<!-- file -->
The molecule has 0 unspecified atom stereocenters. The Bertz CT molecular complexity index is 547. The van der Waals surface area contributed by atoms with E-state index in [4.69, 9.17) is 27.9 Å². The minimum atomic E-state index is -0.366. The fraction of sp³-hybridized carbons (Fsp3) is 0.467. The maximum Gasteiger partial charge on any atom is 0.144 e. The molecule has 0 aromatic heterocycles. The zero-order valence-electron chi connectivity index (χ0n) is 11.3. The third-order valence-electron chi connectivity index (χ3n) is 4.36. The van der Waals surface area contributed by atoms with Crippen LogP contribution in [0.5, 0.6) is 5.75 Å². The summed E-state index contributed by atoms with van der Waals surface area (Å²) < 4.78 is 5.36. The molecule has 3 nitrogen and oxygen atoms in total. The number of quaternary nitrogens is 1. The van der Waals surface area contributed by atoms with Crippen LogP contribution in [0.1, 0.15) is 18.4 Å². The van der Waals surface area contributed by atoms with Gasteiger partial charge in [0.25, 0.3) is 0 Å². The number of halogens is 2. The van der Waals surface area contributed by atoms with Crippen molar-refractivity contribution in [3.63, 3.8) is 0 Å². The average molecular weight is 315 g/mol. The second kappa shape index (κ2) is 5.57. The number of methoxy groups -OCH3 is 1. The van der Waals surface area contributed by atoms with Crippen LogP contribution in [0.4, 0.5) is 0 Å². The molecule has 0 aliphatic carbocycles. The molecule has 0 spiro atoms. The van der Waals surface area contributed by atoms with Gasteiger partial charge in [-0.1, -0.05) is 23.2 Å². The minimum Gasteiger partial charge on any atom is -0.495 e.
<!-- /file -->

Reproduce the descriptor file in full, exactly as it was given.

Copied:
The molecule has 0 unspecified atom stereocenters. The Bertz CT molecular complexity index is 547. The van der Waals surface area contributed by atoms with E-state index in [4.69, 9.17) is 27.9 Å². The minimum atomic E-state index is -0.366. The fraction of sp³-hybridized carbons (Fsp3) is 0.467. The maximum Gasteiger partial charge on any atom is 0.144 e. The molecule has 0 aromatic heterocycles. The zero-order valence-electron chi connectivity index (χ0n) is 11.3. The third-order valence-electron chi connectivity index (χ3n) is 4.36. The van der Waals surface area contributed by atoms with Crippen LogP contribution in [0.5, 0.6) is 5.75 Å². The summed E-state index contributed by atoms with van der Waals surface area (Å²) < 4.78 is 5.36. The molecule has 3 nitrogen and oxygen atoms in total. The number of quaternary nitrogens is 1. The van der Waals surface area contributed by atoms with Crippen LogP contribution in [0.1, 0.15) is 18.4 Å². The van der Waals surface area contributed by atoms with Gasteiger partial charge in [0.25, 0.3) is 0 Å². The number of halogens is 2. The van der Waals surface area contributed by atoms with Crippen molar-refractivity contribution in [3.63, 3.8) is 0 Å². The average molecular weight is 315 g/mol. The second kappa shape index (κ2) is 5.57. The number of methoxy groups -OCH3 is 1. The van der Waals surface area contributed by atoms with Crippen LogP contribution in [0.4, 0.5) is 0 Å². The molecule has 0 aliphatic carbocycles. The molecule has 0 spiro atoms. The van der Waals surface area contributed by atoms with Gasteiger partial charge in [-0.1, -0.05) is 23.2 Å². The minimum Gasteiger partial charge on any atom is -0.495 e.